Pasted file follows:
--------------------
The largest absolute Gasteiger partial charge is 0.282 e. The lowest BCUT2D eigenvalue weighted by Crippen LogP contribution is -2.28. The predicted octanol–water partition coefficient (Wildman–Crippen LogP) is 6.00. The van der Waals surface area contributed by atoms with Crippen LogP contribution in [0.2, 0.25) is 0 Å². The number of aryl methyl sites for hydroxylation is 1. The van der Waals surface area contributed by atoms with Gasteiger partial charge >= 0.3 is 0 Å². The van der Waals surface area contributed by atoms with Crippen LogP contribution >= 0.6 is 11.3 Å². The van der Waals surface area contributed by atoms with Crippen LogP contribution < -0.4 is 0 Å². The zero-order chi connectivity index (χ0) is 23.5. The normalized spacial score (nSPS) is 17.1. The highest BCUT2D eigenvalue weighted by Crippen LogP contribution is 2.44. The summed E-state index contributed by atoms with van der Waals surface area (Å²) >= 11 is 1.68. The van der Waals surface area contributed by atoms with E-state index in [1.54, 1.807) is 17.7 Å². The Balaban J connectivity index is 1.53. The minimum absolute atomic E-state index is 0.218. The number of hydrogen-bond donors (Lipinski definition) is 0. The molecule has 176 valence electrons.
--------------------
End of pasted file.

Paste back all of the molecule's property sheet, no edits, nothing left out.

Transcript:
The largest absolute Gasteiger partial charge is 0.282 e. The lowest BCUT2D eigenvalue weighted by Crippen LogP contribution is -2.28. The predicted octanol–water partition coefficient (Wildman–Crippen LogP) is 6.00. The van der Waals surface area contributed by atoms with Crippen LogP contribution in [0.2, 0.25) is 0 Å². The number of aryl methyl sites for hydroxylation is 1. The van der Waals surface area contributed by atoms with Gasteiger partial charge >= 0.3 is 0 Å². The van der Waals surface area contributed by atoms with Crippen LogP contribution >= 0.6 is 11.3 Å². The van der Waals surface area contributed by atoms with Crippen LogP contribution < -0.4 is 0 Å². The zero-order chi connectivity index (χ0) is 23.5. The normalized spacial score (nSPS) is 17.1. The highest BCUT2D eigenvalue weighted by Crippen LogP contribution is 2.44. The summed E-state index contributed by atoms with van der Waals surface area (Å²) >= 11 is 1.68. The van der Waals surface area contributed by atoms with E-state index in [1.54, 1.807) is 17.7 Å². The Balaban J connectivity index is 1.53. The minimum absolute atomic E-state index is 0.218. The number of hydrogen-bond donors (Lipinski definition) is 0. The molecule has 176 valence electrons.